By stepping up to offer disinfecting services, Timberline Landscaping has avoided needing to lay off or furlough workers in Colorado.
Photo courtesy of Timberline Landscaping

by Enrico Villamaino

Amid the ongoing COVID-19 pandemic, many businesses are scrambling to adapt to a marketplace very different from the one in which they were operating just a few short weeks ago.

Timberline Landscaping of Colorado Springs, CO, is taking the initiative to maintain its revenues, keep people on the payroll and offer a service badly needed by its community. Timberline is now offering disinfecting services throughout the El Paso County region.

Joshua Pool, who has served as Timberline’s chief operating officer for three years, stated it’s a move borne of necessity. “Judd Bryarly, our CEO, was trying to come up with a way to keep on all of our workers. At the moment, the new landscape installation and maintenance branches of our company are holding pretty steady, with both our commercial and residential clients. But we’ve had to cut out the renovation part of the business right now. That hurts us.”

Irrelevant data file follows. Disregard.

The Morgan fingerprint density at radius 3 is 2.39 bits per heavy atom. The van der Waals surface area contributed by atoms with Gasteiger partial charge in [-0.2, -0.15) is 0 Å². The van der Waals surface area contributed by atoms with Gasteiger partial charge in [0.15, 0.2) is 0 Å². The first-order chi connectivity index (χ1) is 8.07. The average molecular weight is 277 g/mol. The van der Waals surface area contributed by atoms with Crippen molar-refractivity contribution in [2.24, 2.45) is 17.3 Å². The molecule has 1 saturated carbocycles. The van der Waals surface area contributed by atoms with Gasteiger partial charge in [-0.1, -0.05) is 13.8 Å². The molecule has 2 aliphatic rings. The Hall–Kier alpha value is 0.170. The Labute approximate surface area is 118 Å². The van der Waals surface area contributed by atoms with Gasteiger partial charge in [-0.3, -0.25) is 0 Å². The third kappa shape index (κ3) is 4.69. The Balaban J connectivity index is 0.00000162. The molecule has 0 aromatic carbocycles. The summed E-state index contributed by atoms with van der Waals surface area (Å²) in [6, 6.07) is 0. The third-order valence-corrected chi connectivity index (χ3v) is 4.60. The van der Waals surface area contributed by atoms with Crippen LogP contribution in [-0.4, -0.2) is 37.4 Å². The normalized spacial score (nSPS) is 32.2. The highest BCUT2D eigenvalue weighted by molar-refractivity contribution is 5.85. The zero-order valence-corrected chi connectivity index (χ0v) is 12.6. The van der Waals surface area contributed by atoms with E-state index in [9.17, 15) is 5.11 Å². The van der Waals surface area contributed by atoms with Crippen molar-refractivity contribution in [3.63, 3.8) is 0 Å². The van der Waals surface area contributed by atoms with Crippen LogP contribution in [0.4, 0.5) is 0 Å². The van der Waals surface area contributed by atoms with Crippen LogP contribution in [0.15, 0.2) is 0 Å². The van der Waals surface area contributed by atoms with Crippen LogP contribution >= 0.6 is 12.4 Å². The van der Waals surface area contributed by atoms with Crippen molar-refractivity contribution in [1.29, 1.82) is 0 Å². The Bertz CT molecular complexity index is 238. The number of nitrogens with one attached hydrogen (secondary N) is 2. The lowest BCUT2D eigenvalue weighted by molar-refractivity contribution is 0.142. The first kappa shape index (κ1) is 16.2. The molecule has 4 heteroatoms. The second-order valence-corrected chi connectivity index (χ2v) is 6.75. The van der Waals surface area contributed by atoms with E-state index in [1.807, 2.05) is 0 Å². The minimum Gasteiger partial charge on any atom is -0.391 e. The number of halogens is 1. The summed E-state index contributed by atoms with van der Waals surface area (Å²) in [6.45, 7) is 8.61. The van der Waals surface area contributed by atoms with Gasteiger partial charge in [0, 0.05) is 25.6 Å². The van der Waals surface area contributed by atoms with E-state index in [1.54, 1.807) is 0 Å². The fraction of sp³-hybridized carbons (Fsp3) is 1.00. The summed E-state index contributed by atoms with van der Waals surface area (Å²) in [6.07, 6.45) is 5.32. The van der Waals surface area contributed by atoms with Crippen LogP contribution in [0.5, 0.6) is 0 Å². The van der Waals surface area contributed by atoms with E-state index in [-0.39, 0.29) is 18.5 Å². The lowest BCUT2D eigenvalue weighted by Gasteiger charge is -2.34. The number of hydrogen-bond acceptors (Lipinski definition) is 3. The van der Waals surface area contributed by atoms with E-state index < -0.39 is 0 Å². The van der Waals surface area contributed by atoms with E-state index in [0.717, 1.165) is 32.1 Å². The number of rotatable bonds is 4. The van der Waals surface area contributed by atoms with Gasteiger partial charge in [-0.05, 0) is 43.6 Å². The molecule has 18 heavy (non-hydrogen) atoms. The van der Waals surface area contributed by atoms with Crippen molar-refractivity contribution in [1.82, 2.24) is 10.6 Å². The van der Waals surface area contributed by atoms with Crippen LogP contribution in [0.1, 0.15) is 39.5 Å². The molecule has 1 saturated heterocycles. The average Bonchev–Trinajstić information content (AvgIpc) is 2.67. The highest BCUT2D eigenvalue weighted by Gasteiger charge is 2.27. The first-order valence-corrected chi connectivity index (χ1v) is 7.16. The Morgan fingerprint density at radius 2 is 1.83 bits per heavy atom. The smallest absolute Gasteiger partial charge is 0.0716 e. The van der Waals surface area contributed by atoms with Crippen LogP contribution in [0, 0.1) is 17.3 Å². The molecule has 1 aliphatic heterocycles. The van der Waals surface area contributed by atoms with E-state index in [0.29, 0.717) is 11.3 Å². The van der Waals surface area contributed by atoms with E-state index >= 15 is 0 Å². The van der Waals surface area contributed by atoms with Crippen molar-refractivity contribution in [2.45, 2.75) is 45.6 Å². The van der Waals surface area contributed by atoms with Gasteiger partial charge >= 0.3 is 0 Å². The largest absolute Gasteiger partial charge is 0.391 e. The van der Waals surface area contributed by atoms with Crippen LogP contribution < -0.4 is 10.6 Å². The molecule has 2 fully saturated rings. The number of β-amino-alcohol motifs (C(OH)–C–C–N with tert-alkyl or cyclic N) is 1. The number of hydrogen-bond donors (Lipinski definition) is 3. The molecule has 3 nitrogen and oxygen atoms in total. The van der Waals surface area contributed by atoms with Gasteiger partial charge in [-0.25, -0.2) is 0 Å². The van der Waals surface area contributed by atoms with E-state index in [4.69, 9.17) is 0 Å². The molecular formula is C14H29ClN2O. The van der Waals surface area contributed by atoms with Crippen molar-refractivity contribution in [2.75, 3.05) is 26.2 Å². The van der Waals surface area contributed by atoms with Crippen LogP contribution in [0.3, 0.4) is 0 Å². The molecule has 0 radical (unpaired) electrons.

Timberline has 190 employees at present, but that number usually swells to 220 during the peak season (the end of April through November).

In order to prevent laying off a number of its staff, Timberline is offering public and private clients the opportunity to have their properties and facilities disinfected. Pool said, “We were thinking playgrounds, benches, tables, picnic structures, handrails, bicycle racks, trash cans – anything that could be considered a ‘high touch’ object or area.”

Timberline already had in stock all the personal protective equipment to do the work. “All we really needed to do was buy the disinfectant,” he said.

COVID-19 is classified as an enveloped virus. According to the EPA, enveloped viruses are highly susceptible to inactivation by disinfection. The structure of enveloped viruses includes a lipid envelope, which is effectively compromised by most disinfectants. Once the lipid envelope is exposed to a disinfectant, the virus’s ability to infect is neutralized.

“We’re getting disinfecting work from our existing client base,” Pool explained, adding that it is slow going. “There hasn’t been as much of a push to disinfect playgrounds as we had hoped right now, because a lot the objects that might need it are closed off.”

He hopes that as social distancing requirements become less strict, the need for more disinfecting work will rise. “We’ll be glad to help out,” he said.

For more information visit To learn more about the EPA’s expanded COVID-19 disinfectant list visit